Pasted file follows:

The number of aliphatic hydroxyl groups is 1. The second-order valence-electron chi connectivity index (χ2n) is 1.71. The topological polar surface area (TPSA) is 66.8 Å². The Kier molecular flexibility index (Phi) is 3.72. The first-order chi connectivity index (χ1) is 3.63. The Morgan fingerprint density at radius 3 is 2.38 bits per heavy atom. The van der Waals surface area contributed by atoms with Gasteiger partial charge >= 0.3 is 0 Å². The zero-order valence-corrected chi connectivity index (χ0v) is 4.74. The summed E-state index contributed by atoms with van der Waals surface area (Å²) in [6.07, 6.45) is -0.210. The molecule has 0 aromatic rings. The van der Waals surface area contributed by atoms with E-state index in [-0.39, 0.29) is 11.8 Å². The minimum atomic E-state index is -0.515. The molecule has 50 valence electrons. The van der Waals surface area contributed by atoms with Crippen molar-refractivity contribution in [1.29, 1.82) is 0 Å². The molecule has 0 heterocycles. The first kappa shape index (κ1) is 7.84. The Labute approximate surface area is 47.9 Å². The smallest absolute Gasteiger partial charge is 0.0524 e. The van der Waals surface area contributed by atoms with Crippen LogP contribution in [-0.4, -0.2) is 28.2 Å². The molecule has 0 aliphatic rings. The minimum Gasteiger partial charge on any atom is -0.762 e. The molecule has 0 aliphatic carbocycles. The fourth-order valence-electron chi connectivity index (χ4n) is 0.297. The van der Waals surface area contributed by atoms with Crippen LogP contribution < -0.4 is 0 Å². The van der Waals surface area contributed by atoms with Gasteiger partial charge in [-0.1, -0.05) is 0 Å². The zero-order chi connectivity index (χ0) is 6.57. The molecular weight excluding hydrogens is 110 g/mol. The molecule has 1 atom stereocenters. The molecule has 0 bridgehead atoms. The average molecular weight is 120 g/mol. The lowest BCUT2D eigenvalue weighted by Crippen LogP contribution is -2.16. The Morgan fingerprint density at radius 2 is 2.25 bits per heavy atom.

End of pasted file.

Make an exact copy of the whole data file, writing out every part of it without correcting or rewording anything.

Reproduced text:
The number of aliphatic hydroxyl groups is 1. The second-order valence-electron chi connectivity index (χ2n) is 1.71. The topological polar surface area (TPSA) is 66.8 Å². The Kier molecular flexibility index (Phi) is 3.72. The first-order chi connectivity index (χ1) is 3.63. The Morgan fingerprint density at radius 3 is 2.38 bits per heavy atom. The van der Waals surface area contributed by atoms with Gasteiger partial charge >= 0.3 is 0 Å². The zero-order valence-corrected chi connectivity index (χ0v) is 4.74. The summed E-state index contributed by atoms with van der Waals surface area (Å²) in [6.07, 6.45) is -0.210. The molecule has 0 aromatic rings. The van der Waals surface area contributed by atoms with E-state index in [-0.39, 0.29) is 11.8 Å². The minimum atomic E-state index is -0.515. The molecule has 50 valence electrons. The van der Waals surface area contributed by atoms with Crippen molar-refractivity contribution in [1.29, 1.82) is 0 Å². The molecule has 0 heterocycles. The first kappa shape index (κ1) is 7.84. The Labute approximate surface area is 47.9 Å². The smallest absolute Gasteiger partial charge is 0.0524 e. The van der Waals surface area contributed by atoms with Crippen LogP contribution in [-0.4, -0.2) is 28.2 Å². The molecule has 0 aliphatic rings. The minimum Gasteiger partial charge on any atom is -0.762 e. The molecule has 0 aliphatic carbocycles. The fourth-order valence-electron chi connectivity index (χ4n) is 0.297. The van der Waals surface area contributed by atoms with Crippen LogP contribution < -0.4 is 0 Å². The van der Waals surface area contributed by atoms with Gasteiger partial charge in [-0.1, -0.05) is 0 Å². The zero-order chi connectivity index (χ0) is 6.57. The molecular weight excluding hydrogens is 110 g/mol. The molecule has 1 atom stereocenters. The molecule has 0 bridgehead atoms. The average molecular weight is 120 g/mol. The lowest BCUT2D eigenvalue weighted by Crippen LogP contribution is -2.16. The Morgan fingerprint density at radius 2 is 2.25 bits per heavy atom.